2 The Process of Research Design Research choicesResearch strategiesTime horizons
3 Research Design and Tactics The research onionSaunders et al, (2009)Figure 5.1 The research ‘onion’
4 The research design needs Clear objectives derived from the research questionTo specify sources of data collectionTo consider constraints and ethical issuesValid reasons for your choice of design
5 Classification of the research purpose Exploratory research is a valuable means of finding out ‘what is happening to seek new insights; to ask questions and to assess phenomena in a new light’. It is particularly useful if you wish to clarify your understanding of a problem, such as if you are unsure of precise nature of the problem . It may well be that time is well spent on exploratory research, as it may show that the research is not worth pursuing!
6 ExplanatoryThere are three principal ways of conducting explanatory research:A search of the literature;Interviewing ‘experts’ in the subject;Conducting focus group interviews.
7 Descriptive studiesThe object of descriptive research is ‘ to ‘portray an accurate profile of persons, events or situations’. This may be an extension of, or a forerunner to a piece of exploratory research or, more often, a piece of explanatory research. It is necessary to have a clear picture of the phenomena on which you wish to collect data prior to collection of data.
8 Explanatory researchStudies that establish causal relationships between variables may be termed explanatory research. The emphasis her is on studying a situation or a problem in order to explain the relationship between variables. For example, that a cursory analysis of quantitative data on manufacturing scrap rates shows a relationship between scrap rates and the age of machine being operated
9 Experiment Action research Research StrategiesExperiment Action researchGrounded theory SurveyEthnography Case studyArchival research
10 An experiment will involve Research StrategiesAn experiment will involveDefinition of a theoretical hypothesisSelection of samples from know populationsRandom allocation of samplesIntroduction of planned interventionMeasurement on a small number of dependent variablesControl of all other variables
11 Research Strategies Survey: key features Popular in business research Perceived as authoritativeAllows collection of quantitative dataData can be analysed quantitativelySamples need to be representativeGives the researcher independenceStructured observation and interviews can be used
12 Case Study: key features Research StrategiesCase Study: key featuresProvides a rich understanding of a real life contextUses and triangulates multiple sources of dataA case study can be categorised in four waysand based on two dimensions:single case v. multiple caseholistic case v. embedded caseYin (2003)
13 Action research: key features Research StrategiesAction research: key featuresResearch IN action - not ON actionInvolves practitioners in the researchThe researcher becomes part of the organisationPromotes change within the organisationCan have two distinct foci (Schein, 1999) –the aim of the research and the needs of the sponsor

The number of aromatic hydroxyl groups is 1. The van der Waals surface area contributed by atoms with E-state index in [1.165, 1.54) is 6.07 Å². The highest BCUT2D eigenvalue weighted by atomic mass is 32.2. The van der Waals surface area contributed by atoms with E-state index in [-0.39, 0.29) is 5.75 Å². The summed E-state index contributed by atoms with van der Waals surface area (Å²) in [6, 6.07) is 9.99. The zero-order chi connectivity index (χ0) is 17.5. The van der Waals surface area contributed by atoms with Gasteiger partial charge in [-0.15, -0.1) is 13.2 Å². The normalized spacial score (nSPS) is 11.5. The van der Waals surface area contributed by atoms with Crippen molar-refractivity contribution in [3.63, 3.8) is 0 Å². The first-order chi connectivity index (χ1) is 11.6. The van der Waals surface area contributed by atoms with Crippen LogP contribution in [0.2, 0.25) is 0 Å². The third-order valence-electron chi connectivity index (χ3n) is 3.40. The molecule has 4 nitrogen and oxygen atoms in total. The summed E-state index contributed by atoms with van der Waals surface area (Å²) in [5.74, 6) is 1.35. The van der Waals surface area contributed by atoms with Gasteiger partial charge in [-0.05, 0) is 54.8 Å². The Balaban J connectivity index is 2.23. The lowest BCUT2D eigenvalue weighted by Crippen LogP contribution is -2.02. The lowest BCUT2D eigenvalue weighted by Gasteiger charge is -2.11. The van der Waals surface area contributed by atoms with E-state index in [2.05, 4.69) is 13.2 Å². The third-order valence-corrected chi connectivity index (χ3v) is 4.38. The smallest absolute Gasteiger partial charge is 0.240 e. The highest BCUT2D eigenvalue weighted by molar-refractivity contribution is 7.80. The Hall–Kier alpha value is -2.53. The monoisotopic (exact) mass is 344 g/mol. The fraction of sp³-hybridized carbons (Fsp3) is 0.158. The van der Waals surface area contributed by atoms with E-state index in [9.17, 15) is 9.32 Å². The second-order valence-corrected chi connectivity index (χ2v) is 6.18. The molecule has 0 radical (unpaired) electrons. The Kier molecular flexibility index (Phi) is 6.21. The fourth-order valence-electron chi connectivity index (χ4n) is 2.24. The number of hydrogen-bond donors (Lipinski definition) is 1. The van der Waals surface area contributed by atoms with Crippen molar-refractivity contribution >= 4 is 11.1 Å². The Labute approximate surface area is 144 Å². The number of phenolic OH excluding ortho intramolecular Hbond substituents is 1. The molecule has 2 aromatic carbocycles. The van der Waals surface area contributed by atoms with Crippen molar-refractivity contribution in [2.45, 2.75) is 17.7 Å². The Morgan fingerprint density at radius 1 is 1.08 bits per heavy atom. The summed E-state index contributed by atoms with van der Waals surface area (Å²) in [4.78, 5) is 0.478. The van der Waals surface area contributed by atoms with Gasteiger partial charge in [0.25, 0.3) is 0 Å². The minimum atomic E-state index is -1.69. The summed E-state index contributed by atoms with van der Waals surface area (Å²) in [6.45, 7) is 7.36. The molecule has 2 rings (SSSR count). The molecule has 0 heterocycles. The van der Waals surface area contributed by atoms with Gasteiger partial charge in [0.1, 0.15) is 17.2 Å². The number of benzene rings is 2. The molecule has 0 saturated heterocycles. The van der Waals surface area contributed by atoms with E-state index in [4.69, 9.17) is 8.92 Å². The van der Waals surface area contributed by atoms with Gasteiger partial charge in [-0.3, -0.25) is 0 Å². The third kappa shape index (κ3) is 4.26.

14 Grounded theory: key features Research StrategiesGrounded theory: key featuresTheory is built through induction and deductionHelps to predict and explain behaviourDevelops theory from data generated byobservationsIs an interpretative process, not a logico-deductive oneBased on Suddaby (2006)
15 Ethnography: key features Research StrategiesEthnography: key featuresAims to describe and explain the social world inhabited by the researcherTakes place over an extended time periodIs naturalisticInvolves extended participant observation
16 Archival research: key features Research StrategiesArchival research: key featuresUses administrative records and documents as the principal sources of dataAllows research questions focused on the pastIs constrained by the nature of the records and documents
17 The role of the practitioner-researcher Research StrategiesThe role of the practitioner-researcherKey featuresResearch access is more easily availableThe researcher knows the organisationHas the disadvantage of familiarityThe researcher is likely to their own assumptionsand preconceptionsThe dual role requires careful negotiation
18 Multiple research methods Research choicesSaunders et al, (2009)Figure 5.4 Research choices
19 Multiple research methods Reasons for using mixed method designs:(Table 5.1 )TriangulationFacilitationComplementarityGeneralityAid interpretationStudy different aspectsSolving a puzzleSource: developed from Bryman (2006)
20 Select the appropriate time horizon Time HorizonsSelect the appropriate time horizonCross-sectional studiesLongitudinal studies
21 Credibility of research findings Important considerationsReliabilityValidityGeneralisabilityLogic leaps and false assumptions
22 Research design ethics Remember‘The research design should not subject the research population to embarrassment, harm or other material disadvantage’Adapted from Saunders et al, (2009)
23 Research projects can be categorised as Research projects may be Summary: Chapter 5Research design turns a research question and objectives into a project that considersStrategies Choices Time horizonsResearch projects can be categorised asExploratory Descriptive ExplanatoryResearch projects may beCross-sectional Longitudinal
24 Important considerations Summary: Chapter 5Important considerationsThe main research strategies may combined in the same projectThe opportunities provided by using multiple methodsThe validity and reliability of resultsAccess and ethical considerations